U.S. Rep. Bobby Rush

U.S. Rep. Bobby Rush

Rush anti-lynching bill passes House

Inspired by Emmett Till’s 1955 murder

From staff reports

A bill sponsored by U.S. Rep. Bobby L. Rush (D-1st) that would — for the first time in history — designate lynching as a federal hate crime passed the House of Representatives earlier this week by a 422-3 vote.

BobbyRush

U.S. Rep. Bobby Rush

The bill (H.R. 55) is called the Emmett Till Antilynching Act to honor the memory of the Chicago boy abducted, tortured and murdered in Mississippi in 1955 after he allegedly whistled at a white woman.

On the South and Southwest Sides, 71st Street—from Stony Island to Kedzie was given the honorary name of Emmett Till Road in the 1980s.

More than 6,500 Americans were lynched between 1865 and 1950, according to a report from the Equal Justice Initiative.

Rush reintroduced the Emmett Till Antilynching Act on the first day of the 117th Congress and has worked with the House Judiciary Committee and the Senate to reach agreement on the bill text. H.R. 55 currently has 182 co-sponsors in the House–both Democrats and Republicans.

“Today is a day of enormous consequence for our nation,” Rush said Monday. “By passing my Emmett Till Antilynching Act, the House has sent a resounding message that our nation is finally reckoning with one of the darkest and most horrific periods of our history, and that we are morally and legally committed to changing course.

“The failure of Congress to codify federal anti-lynching legislation — despite more than 200 attempts since 1900 — meant that 99 percent of lynching perpetrators walked free. Today, we take a meaningful step toward correcting this historical injustice. I am immensely proud of this legislation, which will ensure that the full force of the U.S. federal government will always be brought to bear against those who commit monstrous acts of hatred.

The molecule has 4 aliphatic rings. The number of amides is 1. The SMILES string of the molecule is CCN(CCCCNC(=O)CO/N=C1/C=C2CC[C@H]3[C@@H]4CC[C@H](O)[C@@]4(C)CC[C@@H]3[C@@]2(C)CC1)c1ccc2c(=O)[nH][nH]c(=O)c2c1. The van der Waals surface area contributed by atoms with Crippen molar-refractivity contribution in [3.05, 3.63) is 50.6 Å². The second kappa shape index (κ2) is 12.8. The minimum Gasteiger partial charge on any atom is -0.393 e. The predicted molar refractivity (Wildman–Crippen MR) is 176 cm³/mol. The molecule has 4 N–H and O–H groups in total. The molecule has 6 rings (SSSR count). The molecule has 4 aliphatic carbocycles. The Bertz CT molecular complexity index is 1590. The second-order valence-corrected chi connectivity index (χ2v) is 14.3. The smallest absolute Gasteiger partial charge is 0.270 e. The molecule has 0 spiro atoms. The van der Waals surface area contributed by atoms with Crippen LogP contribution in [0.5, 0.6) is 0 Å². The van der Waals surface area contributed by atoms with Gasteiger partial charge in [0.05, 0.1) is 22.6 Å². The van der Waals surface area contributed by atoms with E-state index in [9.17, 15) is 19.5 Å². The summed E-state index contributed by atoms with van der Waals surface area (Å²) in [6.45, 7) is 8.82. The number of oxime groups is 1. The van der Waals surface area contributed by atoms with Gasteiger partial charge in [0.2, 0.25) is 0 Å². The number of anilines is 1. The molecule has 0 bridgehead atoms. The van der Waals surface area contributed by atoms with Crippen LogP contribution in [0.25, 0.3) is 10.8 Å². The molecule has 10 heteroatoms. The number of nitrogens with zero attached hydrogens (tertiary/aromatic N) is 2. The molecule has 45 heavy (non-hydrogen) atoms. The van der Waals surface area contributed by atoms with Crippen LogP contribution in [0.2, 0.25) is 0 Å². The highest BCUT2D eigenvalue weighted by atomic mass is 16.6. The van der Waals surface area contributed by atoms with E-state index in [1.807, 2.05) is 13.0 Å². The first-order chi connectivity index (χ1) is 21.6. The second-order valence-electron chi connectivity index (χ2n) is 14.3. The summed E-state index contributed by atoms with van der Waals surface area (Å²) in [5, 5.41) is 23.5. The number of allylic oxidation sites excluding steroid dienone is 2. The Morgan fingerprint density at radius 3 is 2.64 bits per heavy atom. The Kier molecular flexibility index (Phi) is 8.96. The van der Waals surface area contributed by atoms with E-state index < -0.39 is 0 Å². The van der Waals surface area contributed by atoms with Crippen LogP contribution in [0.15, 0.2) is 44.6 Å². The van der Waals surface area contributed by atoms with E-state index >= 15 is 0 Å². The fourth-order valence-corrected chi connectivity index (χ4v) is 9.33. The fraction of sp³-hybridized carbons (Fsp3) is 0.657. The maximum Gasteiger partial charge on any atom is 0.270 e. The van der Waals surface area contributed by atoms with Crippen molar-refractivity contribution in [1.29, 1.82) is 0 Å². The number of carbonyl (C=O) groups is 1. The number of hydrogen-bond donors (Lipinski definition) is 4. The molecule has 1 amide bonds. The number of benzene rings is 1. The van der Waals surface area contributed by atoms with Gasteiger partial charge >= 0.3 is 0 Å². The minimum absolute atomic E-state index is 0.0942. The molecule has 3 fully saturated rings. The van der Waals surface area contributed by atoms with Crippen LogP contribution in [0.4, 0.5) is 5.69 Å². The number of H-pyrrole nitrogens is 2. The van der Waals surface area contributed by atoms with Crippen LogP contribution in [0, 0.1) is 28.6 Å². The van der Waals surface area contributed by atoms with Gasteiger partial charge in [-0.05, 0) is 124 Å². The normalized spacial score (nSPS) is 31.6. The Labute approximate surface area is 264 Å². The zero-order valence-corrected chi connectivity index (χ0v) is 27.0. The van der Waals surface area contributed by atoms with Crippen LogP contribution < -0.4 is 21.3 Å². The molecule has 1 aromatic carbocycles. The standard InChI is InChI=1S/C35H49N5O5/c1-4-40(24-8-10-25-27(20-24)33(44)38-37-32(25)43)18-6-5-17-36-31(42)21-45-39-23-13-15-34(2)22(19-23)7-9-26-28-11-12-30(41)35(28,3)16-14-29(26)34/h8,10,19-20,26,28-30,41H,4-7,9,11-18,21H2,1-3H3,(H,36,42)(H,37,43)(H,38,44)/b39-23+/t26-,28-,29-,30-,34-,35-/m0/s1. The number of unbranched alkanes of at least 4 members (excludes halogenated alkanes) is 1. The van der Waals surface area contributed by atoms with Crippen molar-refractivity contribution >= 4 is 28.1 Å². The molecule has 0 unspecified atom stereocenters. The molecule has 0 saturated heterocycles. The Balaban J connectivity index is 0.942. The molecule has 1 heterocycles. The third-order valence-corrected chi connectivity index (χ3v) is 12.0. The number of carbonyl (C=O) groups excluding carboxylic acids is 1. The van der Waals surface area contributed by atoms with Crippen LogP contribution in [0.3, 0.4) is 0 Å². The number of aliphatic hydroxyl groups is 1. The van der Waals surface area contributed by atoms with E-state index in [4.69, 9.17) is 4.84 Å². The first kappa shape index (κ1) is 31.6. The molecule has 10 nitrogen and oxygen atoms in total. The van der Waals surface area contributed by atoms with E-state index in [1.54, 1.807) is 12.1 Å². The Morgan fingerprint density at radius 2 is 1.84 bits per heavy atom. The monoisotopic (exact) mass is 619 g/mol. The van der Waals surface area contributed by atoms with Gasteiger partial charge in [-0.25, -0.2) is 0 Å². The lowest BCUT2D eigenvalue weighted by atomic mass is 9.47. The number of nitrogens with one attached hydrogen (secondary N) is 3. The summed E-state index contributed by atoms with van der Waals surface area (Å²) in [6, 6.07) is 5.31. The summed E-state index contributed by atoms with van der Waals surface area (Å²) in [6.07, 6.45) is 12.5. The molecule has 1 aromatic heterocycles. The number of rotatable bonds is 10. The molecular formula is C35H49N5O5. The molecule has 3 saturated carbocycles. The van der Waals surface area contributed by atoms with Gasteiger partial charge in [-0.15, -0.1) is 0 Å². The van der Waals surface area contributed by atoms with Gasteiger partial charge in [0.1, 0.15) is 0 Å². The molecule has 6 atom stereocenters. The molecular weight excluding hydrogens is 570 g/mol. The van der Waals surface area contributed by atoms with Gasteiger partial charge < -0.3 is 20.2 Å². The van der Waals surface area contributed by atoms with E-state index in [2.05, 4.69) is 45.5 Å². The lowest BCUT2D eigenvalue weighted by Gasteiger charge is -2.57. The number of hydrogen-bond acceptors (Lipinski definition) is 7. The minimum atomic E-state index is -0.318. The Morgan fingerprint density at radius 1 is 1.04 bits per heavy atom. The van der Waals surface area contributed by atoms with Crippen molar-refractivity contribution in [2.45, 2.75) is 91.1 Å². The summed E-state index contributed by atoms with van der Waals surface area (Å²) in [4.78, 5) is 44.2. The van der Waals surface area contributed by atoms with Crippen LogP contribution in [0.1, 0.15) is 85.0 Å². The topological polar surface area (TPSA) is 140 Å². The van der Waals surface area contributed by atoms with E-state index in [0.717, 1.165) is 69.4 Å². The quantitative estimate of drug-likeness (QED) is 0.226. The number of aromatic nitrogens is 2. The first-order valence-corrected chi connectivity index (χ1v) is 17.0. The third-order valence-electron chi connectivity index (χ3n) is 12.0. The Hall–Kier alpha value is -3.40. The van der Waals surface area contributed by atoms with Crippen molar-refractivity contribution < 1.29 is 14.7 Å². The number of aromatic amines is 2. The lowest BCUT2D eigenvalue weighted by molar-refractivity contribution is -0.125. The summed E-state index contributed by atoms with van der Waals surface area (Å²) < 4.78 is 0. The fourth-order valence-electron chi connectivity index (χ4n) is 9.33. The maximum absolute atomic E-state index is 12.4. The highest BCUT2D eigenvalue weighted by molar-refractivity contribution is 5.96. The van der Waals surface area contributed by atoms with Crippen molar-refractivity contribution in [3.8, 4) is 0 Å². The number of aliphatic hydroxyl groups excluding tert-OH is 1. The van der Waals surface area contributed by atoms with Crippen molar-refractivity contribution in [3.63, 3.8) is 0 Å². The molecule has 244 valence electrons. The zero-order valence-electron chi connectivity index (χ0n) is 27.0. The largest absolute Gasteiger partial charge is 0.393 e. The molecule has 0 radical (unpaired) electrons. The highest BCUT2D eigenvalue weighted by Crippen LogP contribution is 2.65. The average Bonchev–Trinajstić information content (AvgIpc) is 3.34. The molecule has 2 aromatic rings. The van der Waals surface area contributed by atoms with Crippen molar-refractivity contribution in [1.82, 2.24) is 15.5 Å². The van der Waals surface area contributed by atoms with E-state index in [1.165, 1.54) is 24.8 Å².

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Emmett Till and his mother, Mamie Till-Mobley.

The congressman said he was “eight years old when my mother put the photograph of Emmett Till’s brutalized body that ran in Jet magazine on our living room coffee table, pointed to it, and said, ‘This is why I brought my boys out of Albany, Georgia.’ That photograph shaped my consciousness as a black man in America, changed the course of my life, and changed our nation. But modern-day lynchings, like the murder of Ahmaud Arbery, make abundantly clear that the racist hatred and terror that fueled the lynching of Emmett Till lynching are far too prevalent in America to this day.”

Rush thanked his colleagues in the House Judiciary Committee and the Senate, who he said “worked tirelessly” with him throughout the last year to reach agreement on the text of the legislation.”

The Emmett Till Antilynching Act was first introduced by Rush in the 115th Congress. It passed the House of Representatives for the first time during the 116th Congress — in February 2020 — with overwhelming bipartisan support, but was blocked in the Senate.

Under the bill that passed the House this week, a crime can be prosecuted as a lynching when a conspiracy to commit a hate crime results in death or serious bodily injury. Rush said the legislation passed by the House today differs from the anti-lynching legislation passed during the 116th Congress in two primary ways:

  • The maximum sentence for a perpetrator convicted under the Emmett Till Antilynching Act is 30 years; the previous version of the legislation set the maximum sentence at 10 years. These charges would be in addition to any other federal criminal charges the perpetrators may face.
  • The legislation applies to a broader range of circumstances. Under the legislation passed last Congress, a crime could only be prosecuted as a lynching under very specific circumstances, such as if it took place while the victim was engaging in a federally protected activity.

Rush is also the lead sponsor of legislation (H.R. 2252) that would award a posthumous Congressional Gold Medal to Emmett Till and his mother, the late Mamie Till-Mobley and legislation (H.R. 4581) that would direct the Postmaster General to issue a commemorative postage stamp in honor of Mamie Till-Mobley.

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